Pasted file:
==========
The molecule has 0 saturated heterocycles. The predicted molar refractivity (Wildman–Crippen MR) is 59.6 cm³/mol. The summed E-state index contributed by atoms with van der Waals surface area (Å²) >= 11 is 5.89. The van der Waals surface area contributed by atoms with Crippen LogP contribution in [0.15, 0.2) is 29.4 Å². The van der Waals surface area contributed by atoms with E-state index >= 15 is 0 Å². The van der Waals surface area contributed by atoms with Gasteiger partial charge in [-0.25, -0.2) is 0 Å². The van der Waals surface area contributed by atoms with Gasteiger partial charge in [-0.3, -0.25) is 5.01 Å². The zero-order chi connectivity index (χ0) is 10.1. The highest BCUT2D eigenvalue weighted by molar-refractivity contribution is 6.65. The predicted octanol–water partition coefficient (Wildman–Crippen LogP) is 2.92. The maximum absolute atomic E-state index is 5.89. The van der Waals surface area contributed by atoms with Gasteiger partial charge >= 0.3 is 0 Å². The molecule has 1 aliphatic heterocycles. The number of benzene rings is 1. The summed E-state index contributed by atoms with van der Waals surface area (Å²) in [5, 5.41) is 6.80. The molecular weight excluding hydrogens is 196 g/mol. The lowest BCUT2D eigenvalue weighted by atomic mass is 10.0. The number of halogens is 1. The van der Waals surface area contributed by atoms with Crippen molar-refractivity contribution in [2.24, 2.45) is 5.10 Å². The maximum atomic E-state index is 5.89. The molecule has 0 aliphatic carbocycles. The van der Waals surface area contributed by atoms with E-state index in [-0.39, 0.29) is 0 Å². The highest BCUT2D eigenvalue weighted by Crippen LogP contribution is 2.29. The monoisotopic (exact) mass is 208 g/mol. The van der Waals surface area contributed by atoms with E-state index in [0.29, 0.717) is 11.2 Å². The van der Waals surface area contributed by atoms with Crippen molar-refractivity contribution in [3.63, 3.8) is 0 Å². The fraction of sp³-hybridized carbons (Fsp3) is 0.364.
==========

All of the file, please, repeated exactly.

The molecule has 0 saturated heterocycles. The predicted molar refractivity (Wildman–Crippen MR) is 59.6 cm³/mol. The summed E-state index contributed by atoms with van der Waals surface area (Å²) >= 11 is 5.89. The van der Waals surface area contributed by atoms with Crippen LogP contribution in [0.15, 0.2) is 29.4 Å². The van der Waals surface area contributed by atoms with E-state index >= 15 is 0 Å². The van der Waals surface area contributed by atoms with Gasteiger partial charge in [-0.25, -0.2) is 0 Å². The van der Waals surface area contributed by atoms with Gasteiger partial charge in [-0.3, -0.25) is 5.01 Å². The zero-order chi connectivity index (χ0) is 10.1. The highest BCUT2D eigenvalue weighted by molar-refractivity contribution is 6.65. The predicted octanol–water partition coefficient (Wildman–Crippen LogP) is 2.92. The maximum absolute atomic E-state index is 5.89. The van der Waals surface area contributed by atoms with Gasteiger partial charge >= 0.3 is 0 Å². The molecule has 1 aliphatic heterocycles. The number of benzene rings is 1. The summed E-state index contributed by atoms with van der Waals surface area (Å²) in [5, 5.41) is 6.80. The molecular weight excluding hydrogens is 196 g/mol. The lowest BCUT2D eigenvalue weighted by atomic mass is 10.0. The number of halogens is 1. The van der Waals surface area contributed by atoms with Crippen molar-refractivity contribution in [2.24, 2.45) is 5.10 Å². The maximum atomic E-state index is 5.89. The molecule has 0 aliphatic carbocycles. The van der Waals surface area contributed by atoms with E-state index in [-0.39, 0.29) is 0 Å². The highest BCUT2D eigenvalue weighted by Crippen LogP contribution is 2.29. The monoisotopic (exact) mass is 208 g/mol. The van der Waals surface area contributed by atoms with E-state index in [0.29, 0.717) is 11.2 Å². The van der Waals surface area contributed by atoms with Crippen molar-refractivity contribution in [3.63, 3.8) is 0 Å². The fraction of sp³-hybridized carbons (Fsp3) is 0.364.